While Sng analyzes how philosophical and literary writers grapple with the relationship between language and thought in the wake of Locke, the account he produces is not a linear one in which Locke's 1690 text simply serves as the genesis of a history bookended by Kleist's 1808 Penthesilea. As he writes in the Introduction, "The figuration of knowledge as an itinerary assumes the coherence, systematicity, and productivity of movement, making it amenable to historical description, but this is precisely what error does not allow" (4). Rather, Sng shows how each text in question stages a repetition of Locke's preoccupation with identifying the source of error in language, a repetition that occasions variant movements of error rather than accretes into a coherent and cumulative narrative. The very reading of Locke in Chapter One likewise calls into question the reliability of Locke's own account of his text's origination by showing how that account itself consists of a series of false starts. Sng undertakes then in the chapter a brilliant analysis of the rhetorical strategies Locke uses to secure thought from contamination by comparing mental operations to "fountains of knowledge" and language to mere "pipes" whereby ideas are circulated. He turns to Locke's remarks on language, gold, and exchange in the Essay and to his pamphlets on monetary theory to analyze contradictions in Locke's attempt to safeguard language and gold from the very processes of circulation and exchange whereby linguistic and monetary value are derived. Chapter Two examines how Leibniz in New Essays on Human Knowledge and John Horne Tooke in Epea Ptereonta, or the Diversions of Purley take up Locke's project by turning toward systematizing the history of words and stabilizing the meaning of words in etymology. To this discussion, Sng appends a reading of Coleridge's "Frost at Midnight," in which he argues that the poem's claims about the unity and identity of subjectivity are foiled by the errancy of language. Chapter Three turns to Kant's critical philosophy to examine how Kant's "as if" prescription maintains a tenuous difference between analogy, as a necessary precondition of thought, and the error of subreption, which involves "a set of possible confusions concerning the distinction between subjective and objective conditions of knowledge" (80). It reads in a recent work of political theory, Pheng Cheah's Spectral Nationality, the performance dan error of subreption in Cheah's use of the metaphor of the gift to hail and conceptualize "the organismic metaphor" as "Kant's greatest bequest to moral and political thought" (78). Chapter Four, "The Madness of the Middle," links the logic of subject-formation through self-correcting error in Goethe's 1800 novel, Wilhelm Meister's Apprenticeship, to Aristotle's discussion of virtue as moderation in the Nicomachean Ethics and Smith's account of sympathy's mediating function in The Theory of Moral Sentiments. While the process of Bildung ostensibly involves the exploration and subsequent renunciation of extremes of error in relation to a normative middle, Sng argues that Goethe's novel shows instead the protagonist's failure to achieve a coherent subjectivity through such self-correction. Chapter Five pairs Kleist's Penthesilea with a passage in the Histories of Herodotus to investigate how the figure of the Amazon in both texts occupies a position of linguistic and political uncertainty that marks the precariousness of political union and the possible return of an originary violence. In the Conclusion, Sng turns to a contemporary text of cultural anthropology, Mary Douglas's Purity and Danger, and its discussion of dirt's potential recuperation into a system of signification. Sng contends rather that this structure cannot ultimately prevent the return of a noxious waste that remains irrecuperable for symbolic power.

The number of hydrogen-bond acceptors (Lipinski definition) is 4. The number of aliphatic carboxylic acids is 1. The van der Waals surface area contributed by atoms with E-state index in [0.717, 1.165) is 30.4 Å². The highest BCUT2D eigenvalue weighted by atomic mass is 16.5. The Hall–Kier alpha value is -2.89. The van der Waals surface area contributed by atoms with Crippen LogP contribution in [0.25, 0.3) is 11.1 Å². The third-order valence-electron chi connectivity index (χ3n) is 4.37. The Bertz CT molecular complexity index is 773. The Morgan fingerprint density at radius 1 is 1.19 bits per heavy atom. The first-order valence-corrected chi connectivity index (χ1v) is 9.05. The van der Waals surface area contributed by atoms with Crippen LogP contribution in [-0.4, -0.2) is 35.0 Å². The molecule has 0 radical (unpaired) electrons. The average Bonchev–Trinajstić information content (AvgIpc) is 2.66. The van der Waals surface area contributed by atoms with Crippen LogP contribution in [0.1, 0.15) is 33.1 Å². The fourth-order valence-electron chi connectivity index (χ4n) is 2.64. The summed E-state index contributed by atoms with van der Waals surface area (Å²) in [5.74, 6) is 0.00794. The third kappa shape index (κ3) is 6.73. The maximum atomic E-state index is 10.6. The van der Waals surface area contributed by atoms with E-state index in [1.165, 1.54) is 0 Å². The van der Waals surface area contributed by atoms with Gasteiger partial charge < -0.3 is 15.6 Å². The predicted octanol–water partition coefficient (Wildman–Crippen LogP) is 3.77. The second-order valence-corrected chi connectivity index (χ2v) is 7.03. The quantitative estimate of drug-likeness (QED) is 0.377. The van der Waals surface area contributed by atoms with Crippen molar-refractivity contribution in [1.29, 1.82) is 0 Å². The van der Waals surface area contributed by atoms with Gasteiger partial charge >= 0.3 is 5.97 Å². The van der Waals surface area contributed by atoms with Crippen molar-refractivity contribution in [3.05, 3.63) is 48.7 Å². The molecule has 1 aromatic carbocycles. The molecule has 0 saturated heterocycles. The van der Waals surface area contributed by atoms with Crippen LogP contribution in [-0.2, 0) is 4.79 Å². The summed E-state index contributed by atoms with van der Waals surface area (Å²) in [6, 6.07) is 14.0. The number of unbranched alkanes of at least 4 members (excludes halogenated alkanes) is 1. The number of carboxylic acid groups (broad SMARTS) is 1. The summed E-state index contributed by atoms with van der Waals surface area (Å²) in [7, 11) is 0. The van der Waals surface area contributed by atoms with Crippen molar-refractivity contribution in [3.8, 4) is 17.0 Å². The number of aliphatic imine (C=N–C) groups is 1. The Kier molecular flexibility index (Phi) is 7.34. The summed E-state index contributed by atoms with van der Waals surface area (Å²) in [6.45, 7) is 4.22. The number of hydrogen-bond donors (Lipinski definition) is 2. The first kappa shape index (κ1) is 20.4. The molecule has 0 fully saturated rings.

At the conceptual crux of the book is Sng's insistence on thinking and tracing the movement--or, to be more precise, movements--of error beyond a strictly binary logic wherein error would be simply the opposite of truth. Etymologically, as Sng remarks in the Introduction, "the Latin errare means both 'to wander freely' and 'to wander from the right path' "(3). The very definition of error already contains an equivocation that names two kinds of movement: the first, an aimless and nonsystematic wandering, the second, the deviation from a presupposed norm that implies the possibility of correction or rehabilitation. Sng deems the former "errance," and he dedicates himself to uncovering in his exegeses the nonsystematic and nonsystematizable movements of errance even as he elucidates carefully the particular strategies whereby various thinkers and writers figure error as rectifiable and potentially productive deviance. In so doing, the book distinguishes itself from such narratives of modernity and critiques of progressive knowledge as that told by Adorno and Horkheimer in the Dialectic of Enlightenment. "A binary understanding of the difference between rationality and irrationality, knowledge and superstition, Enlightenment and myth, can only generate constant reversal around a single turning point," Sng contends, which "produces a narrative that ignores error's ability to unset-tie even the very logic on which such dialectical reversals depend" (4)To the extent that error is already by definition divided from itself, it cannot be simply opposed to directed movement; rather, in its (dis)articulation as errance, it manifests itself in multiple and heterogeneous ways as non-directed, uncontainable, and uncontrollable reflux, convulsions, or irruptions. The movements of errance take place at the threshold of the economic in the sense that the "risk" they constitute does not, in Sng's vocabulary, come with "a corresponding guarantee of recompense" and thus may not "yield profit" for the operations of knowledge-production (7, 8). Potentially even aneconomic, they may "turn out to be utterly incommensurate to any model of conversion and empowerment" (8).